Making a Move to Marketing

That’s how I ended up in the marketing department at that first company and, oh my gosh, did I fall in love. I thought, wow, well, this is now the new career. This is where I meant to be. For me, it was really about connecting with people, using my teacher talents, which a lot of… And I’ve heard this referenced many times. We are extremely organized if nothing else.

In marketing, especially when you’re building out campaigns and looking at a marketing calendar, you have to be very organized. It was almost like going back to writing a lesson plan or backwards designing. Here’s the objective, here’s the goal. Here’s the end result I want. And now how do I backwards design and what assets and what do I need to launch and what needs to tie together in this marketing campaign to produce that end result.

Evolving in Your Career

I stayed at that company for just over five years, had a couple of career changes, pretty much still within marketing capacity, but at different organizations. And now I work in really strategic channel partnership management, affiliate marketing management with a cloud infrastructure company. So I’m in the technology sector. So very different, an extremely different type of industry. But I am just thrilled.

I’m beyond excited to start that journey. But for me, I’m always evolving. I call myself a perennial student. I always want to be learning and I always want to be excited and have that thrill in whatever career I decide to pursue. And I think I’ve really found my niche and I feel like I have found my footing after eight years of not being in the classroom, utilizing those teacher skills.

I go back to that a lot, keeping a calendar, keeping organized, presentation skills, I’m tapped really frequently to do presentations or help with things like editing or some of the copywriting, things like that come along with being in marketing.

Natalie’s Initial Transition into Curriculum & Content

Daphne Gomez:
Yeah. So let’s go back to the very first job. It sounds like you went straight to an education company and you were doing almost like a curriculum writing position. So that one may have been an easier pivot for you and also this was, you said eight years ago or so, so-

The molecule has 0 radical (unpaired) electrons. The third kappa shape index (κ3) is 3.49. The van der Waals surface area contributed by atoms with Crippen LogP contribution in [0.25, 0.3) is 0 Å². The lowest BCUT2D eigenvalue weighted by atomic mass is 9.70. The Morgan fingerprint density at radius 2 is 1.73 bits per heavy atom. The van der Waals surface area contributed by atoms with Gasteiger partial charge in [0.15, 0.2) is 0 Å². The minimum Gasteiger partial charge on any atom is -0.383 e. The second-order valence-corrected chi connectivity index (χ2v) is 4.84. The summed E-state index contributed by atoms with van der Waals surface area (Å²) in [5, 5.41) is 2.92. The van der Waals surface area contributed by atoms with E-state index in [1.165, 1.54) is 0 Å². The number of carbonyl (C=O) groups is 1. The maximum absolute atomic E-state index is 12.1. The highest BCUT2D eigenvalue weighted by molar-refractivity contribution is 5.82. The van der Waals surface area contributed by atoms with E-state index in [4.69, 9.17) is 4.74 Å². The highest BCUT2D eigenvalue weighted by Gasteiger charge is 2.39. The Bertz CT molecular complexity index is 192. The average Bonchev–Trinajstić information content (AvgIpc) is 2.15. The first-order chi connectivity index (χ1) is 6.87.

Natalie Ziemba:

Daphne Gomez:
Maybe not as competitive as some of these types of positions are, but how do you remember yourself actually even finding this curriculum… Was it a curriculum writing role, the very first one?

Natalie Ziemba:
Yeah. So it wasn’t curriculum writing. It was actually finding and pairing content that the company I worked for, we had the content and we had a catalog of really millions of pieces of content. How do you take a teacher’s or a school’s curriculum, or even an individual teacher’s syllabus and help narrow down and focus very specific pieces of content to meet their benchmarks and their objectives. That was really… I mean, could that not be the coolest job ever especially for a former English teacher?

Because the colleagues I was working with, I was high school, the other colleagues that I had in that same department were really middle school, elementary education, but we would get these very specific type of requests. And for me, I was thinking, well, if I was teaching this lesson, what type of materials would I want to use and how would I then present this to the teacher that’s going to be the end user of these products?

I would tell a story and put a little almost like an annotation together. Or sometimes I would compile notes because what I was really doing was not presenting to that end user, I was passing it to our sales team and then they would have to sell it.

Connecting Curriculum with Marketing & Sales

So it was an engagement between the sales team and that’s really, I think how I ended up for falling very much in love with marketing. Because in the right type of industry at the right type of company, marketing and sales should work very much hand in hand. And when you’re lucky enough to find the synchronicity between the two departments, things are flawless. And so when you can find even sometimes not necessarily an entire team, but individual people in a sales department, if you are working in an ancillary team like a curriculum development or marketing, find those one or two people that will be your advocate and your ambassador and you kind of form your own little team.